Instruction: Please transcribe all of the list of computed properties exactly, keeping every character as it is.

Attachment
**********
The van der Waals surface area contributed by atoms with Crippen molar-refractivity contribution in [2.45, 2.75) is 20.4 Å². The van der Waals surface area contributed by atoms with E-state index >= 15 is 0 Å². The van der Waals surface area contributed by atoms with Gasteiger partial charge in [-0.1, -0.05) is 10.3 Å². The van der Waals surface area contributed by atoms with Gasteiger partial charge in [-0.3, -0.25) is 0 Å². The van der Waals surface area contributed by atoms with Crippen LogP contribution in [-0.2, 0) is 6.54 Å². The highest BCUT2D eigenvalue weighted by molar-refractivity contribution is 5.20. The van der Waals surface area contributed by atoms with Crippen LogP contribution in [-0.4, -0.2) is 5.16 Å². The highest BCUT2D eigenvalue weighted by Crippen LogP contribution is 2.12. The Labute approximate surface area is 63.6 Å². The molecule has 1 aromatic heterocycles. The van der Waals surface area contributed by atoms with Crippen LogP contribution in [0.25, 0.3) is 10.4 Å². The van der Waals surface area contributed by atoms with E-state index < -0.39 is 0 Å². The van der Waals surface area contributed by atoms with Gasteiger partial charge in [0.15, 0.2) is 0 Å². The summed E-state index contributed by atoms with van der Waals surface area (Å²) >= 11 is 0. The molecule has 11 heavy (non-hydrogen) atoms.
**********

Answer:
The van der Waals surface area contributed by atoms with Crippen molar-refractivity contribution in [2.45, 2.75) is 20.4 Å². The van der Waals surface area contributed by atoms with E-state index >= 15 is 0 Å². The van der Waals surface area contributed by atoms with Gasteiger partial charge in [-0.1, -0.05) is 10.3 Å². The van der Waals surface area contributed by atoms with Gasteiger partial charge in [-0.3, -0.25) is 0 Å². The van der Waals surface area contributed by atoms with Crippen LogP contribution in [-0.2, 0) is 6.54 Å². The highest BCUT2D eigenvalue weighted by molar-refractivity contribution is 5.20. The van der Waals surface area contributed by atoms with Crippen LogP contribution in [-0.4, -0.2) is 5.16 Å². The highest BCUT2D eigenvalue weighted by Crippen LogP contribution is 2.12. The Labute approximate surface area is 63.6 Å². The molecule has 1 aromatic heterocycles. The van der Waals surface area contributed by atoms with Crippen LogP contribution in [0.25, 0.3) is 10.4 Å². The van der Waals surface area contributed by atoms with E-state index < -0.39 is 0 Å². The van der Waals surface area contributed by atoms with Gasteiger partial charge in [0.15, 0.2) is 0 Å². The summed E-state index contributed by atoms with van der Waals surface area (Å²) >= 11 is 0. The molecule has 11 heavy (non-hydrogen) atoms.